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What prospects for 2021?

What prospects for 2021?

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After the tumultuous year of 2020, what prospects are there for the peoples of this planet for 2021? Certainly if we look at this question primarily from economic and social angles, the answers will not be very encouraging, at least at this stage.

After the ravages of the COVID -19 pandemic, it is tempting to dub the new year as “The year of the Vaccines”, with mass immunisation programmes already being put in motion in several countries.

However, even in relation to this preventative measure there are still formidable challenges. Access to the vaccines has exposed the inequality in the world with those countries which can afford the vaccines gobbling up supplies leading to what the World Health Organisation (WHO) calls the emergence of “vaccine nationalism”. Poorer underdeveloped countries and their massive populations have to wait, hamstrung by the lack of financial resources and logistical capabilities.
The damage to the global economy has been truly enormous and economic recovery will be no easy task, whether countries are big or small, rich or poor. To complicate the situation, facing up to this challenge requires opening up economies and social interaction which run the risk of undermining the task of staying safe. Highly dependent tourism nations such as those in the Caribbean, St Vincent and the Grenadines included, will have to learn to walk that tightrope as we strive to rebuild our economies whilst protecting the health of our people.

Leadership is crucial in this endeavour but so too must be trust and tolerance. Government cannot do it alone; it needs the cooperation of its citizens and that of the parliamentary opposition. It will be a herculean task to rebuild our damaged economy whilst providing for the most vulnerable sections of the population. This is further complicated by the fact that as an open economy, we are also very dependent on what happens in the global economy.

We had a glimpse of the political challenges ahead on Monday of this week when Parliament met to discuss and approve a pre-Budget request to borrow EC$125 million for capital expenditure for 2021, justifying it on the grounds to keep the economy moving while awaiting the 2021 Budget which must be presented before the end of January.

When the new Parliament reopened earlier this month there was a glimmer of hope of a new spirit or respect and cooperation, so badly needed to underpin our developmental thrust. However, those hopes seem to be already dimming by the time of Parliament’s first business session. The Opposition refused to support the loan request on the grounds of a lack of transparency and no need to take such a step outside the impending budget process.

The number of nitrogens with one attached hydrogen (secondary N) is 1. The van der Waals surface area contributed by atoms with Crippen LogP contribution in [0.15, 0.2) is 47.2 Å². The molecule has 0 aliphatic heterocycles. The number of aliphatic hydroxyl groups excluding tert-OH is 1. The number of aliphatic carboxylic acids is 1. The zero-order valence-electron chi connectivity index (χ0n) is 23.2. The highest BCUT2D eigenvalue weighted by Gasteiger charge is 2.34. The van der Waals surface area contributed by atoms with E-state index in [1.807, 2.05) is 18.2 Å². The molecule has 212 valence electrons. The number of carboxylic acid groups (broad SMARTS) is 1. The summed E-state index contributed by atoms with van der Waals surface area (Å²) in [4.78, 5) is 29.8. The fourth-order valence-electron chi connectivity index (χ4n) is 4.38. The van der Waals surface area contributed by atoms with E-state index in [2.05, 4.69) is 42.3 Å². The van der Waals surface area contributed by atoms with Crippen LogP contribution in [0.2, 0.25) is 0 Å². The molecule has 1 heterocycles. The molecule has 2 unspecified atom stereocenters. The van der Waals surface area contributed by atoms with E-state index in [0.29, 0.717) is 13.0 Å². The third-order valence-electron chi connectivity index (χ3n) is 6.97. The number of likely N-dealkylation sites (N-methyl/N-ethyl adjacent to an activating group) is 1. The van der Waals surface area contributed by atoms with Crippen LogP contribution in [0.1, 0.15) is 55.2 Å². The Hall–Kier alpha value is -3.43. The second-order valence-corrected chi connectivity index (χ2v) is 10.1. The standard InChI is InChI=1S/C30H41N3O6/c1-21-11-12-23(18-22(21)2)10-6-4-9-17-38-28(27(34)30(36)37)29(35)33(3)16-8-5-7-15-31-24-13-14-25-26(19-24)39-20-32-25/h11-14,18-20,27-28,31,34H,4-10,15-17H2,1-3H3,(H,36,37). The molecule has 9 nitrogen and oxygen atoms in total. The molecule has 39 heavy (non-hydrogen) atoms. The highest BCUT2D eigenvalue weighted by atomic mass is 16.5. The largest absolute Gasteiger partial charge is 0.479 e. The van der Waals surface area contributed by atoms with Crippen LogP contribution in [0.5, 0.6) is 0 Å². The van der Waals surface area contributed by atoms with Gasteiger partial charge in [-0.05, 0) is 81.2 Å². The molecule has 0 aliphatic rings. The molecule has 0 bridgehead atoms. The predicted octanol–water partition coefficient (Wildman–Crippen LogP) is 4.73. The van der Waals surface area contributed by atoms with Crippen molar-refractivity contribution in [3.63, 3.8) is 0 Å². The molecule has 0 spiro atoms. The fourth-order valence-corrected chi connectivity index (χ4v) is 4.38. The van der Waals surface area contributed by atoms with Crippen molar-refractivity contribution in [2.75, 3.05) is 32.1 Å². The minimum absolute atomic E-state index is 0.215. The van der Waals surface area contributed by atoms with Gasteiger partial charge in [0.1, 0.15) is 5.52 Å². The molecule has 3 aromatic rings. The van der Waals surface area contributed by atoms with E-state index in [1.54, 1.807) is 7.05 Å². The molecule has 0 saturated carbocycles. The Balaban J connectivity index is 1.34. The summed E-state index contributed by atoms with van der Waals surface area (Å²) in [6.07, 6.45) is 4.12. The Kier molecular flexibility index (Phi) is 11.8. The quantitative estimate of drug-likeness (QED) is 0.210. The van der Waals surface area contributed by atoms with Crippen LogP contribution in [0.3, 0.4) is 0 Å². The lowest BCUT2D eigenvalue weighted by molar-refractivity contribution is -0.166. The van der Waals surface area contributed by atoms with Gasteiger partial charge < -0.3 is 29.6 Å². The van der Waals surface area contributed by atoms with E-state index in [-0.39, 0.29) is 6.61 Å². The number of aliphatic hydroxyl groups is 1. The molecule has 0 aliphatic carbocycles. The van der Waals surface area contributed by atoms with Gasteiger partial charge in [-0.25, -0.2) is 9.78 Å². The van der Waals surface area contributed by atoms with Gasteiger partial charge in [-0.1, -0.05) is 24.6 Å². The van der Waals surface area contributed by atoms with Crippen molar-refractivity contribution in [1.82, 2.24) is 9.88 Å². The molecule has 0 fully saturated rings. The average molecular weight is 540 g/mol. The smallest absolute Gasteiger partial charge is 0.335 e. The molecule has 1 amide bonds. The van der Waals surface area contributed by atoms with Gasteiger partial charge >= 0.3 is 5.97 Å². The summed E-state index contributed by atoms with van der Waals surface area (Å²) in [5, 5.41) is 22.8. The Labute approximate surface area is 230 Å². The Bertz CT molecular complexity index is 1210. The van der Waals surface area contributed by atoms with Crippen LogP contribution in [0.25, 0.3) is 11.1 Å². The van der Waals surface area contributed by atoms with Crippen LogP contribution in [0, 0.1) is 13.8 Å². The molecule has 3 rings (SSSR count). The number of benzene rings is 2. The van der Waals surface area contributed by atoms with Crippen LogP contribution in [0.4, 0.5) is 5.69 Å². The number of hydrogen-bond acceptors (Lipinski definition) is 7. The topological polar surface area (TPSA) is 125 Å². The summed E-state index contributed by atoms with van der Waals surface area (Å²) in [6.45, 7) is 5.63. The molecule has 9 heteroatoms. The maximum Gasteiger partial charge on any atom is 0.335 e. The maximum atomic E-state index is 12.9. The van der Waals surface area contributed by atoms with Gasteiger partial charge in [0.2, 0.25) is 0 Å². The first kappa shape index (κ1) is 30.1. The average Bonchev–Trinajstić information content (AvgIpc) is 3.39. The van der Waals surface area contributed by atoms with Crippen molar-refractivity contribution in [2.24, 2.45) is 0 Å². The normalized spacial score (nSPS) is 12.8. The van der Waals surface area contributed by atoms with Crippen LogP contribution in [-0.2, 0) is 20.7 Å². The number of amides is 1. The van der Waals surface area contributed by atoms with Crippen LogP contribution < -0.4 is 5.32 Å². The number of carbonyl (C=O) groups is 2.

It is not known what level of consultation, if any, took place between Government and Opposition before the sitting of parliament, but it is clear that we are in for a prolongation of the conflict between both sides in the House of Assembly. With Budget 2021 on the horizon and even the very limited “consultation with social partners” expected to be further restricted given the timelines, we can expect both a difficult Budget and perhaps even more fireworks in the House.

Given all that has happened in 2020, with revenue streams drying up and government severely challenged both to generate spending to keep the economy afloat as well as to provide for those disadvantaged by COVID along with the normal vulnerable sectors, the 2021 Budget must be giving nightmares to those entrusted with the task of fashioning it.

Whatever the challenges, the Government must not lose sight of the fact that the Opposition, in spite of having only six of the 15 seats, obtained the support of the majority of persons who voted in the last election. It must make every effort to consult and seek cooperation while of course exercising its leadership responsibilities as the government of the country.

Our country needs a new approach to development, an approach which must be people-centred. We will always have political differences but if there is one thing that we all must hold very highly for 2021, and beyond, is that of tolerance. We have to learn to respect the views of each other, to engage in intelligent discussion and debate, and to keep the interests of our country foremost at all times.

As I extend New Year’s Greetings to our readers, I again emphasize TOLERANCE.

Renwick Rose is a community activist and social commentator.

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